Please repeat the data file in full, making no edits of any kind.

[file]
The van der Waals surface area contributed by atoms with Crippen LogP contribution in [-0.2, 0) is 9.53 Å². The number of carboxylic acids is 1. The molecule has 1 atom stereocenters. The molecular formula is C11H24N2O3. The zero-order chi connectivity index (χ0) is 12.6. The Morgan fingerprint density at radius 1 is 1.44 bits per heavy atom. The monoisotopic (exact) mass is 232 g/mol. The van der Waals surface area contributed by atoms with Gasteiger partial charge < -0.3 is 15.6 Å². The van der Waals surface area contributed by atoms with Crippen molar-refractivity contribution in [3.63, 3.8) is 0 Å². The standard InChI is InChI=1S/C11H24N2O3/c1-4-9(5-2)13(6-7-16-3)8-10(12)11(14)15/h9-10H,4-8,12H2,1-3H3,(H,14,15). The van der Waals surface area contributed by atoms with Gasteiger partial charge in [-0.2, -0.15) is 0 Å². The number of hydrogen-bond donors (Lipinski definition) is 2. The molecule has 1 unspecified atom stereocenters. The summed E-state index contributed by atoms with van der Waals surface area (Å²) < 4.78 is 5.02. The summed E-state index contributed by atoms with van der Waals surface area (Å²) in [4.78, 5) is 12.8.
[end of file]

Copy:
The van der Waals surface area contributed by atoms with Crippen LogP contribution in [-0.2, 0) is 9.53 Å². The number of carboxylic acids is 1. The molecule has 1 atom stereocenters. The molecular formula is C11H24N2O3. The zero-order chi connectivity index (χ0) is 12.6. The Morgan fingerprint density at radius 1 is 1.44 bits per heavy atom. The monoisotopic (exact) mass is 232 g/mol. The van der Waals surface area contributed by atoms with Gasteiger partial charge < -0.3 is 15.6 Å². The van der Waals surface area contributed by atoms with Crippen molar-refractivity contribution in [3.63, 3.8) is 0 Å². The standard InChI is InChI=1S/C11H24N2O3/c1-4-9(5-2)13(6-7-16-3)8-10(12)11(14)15/h9-10H,4-8,12H2,1-3H3,(H,14,15). The van der Waals surface area contributed by atoms with Gasteiger partial charge in [-0.2, -0.15) is 0 Å². The number of hydrogen-bond donors (Lipinski definition) is 2. The molecule has 1 unspecified atom stereocenters. The summed E-state index contributed by atoms with van der Waals surface area (Å²) < 4.78 is 5.02. The summed E-state index contributed by atoms with van der Waals surface area (Å²) in [4.78, 5) is 12.8.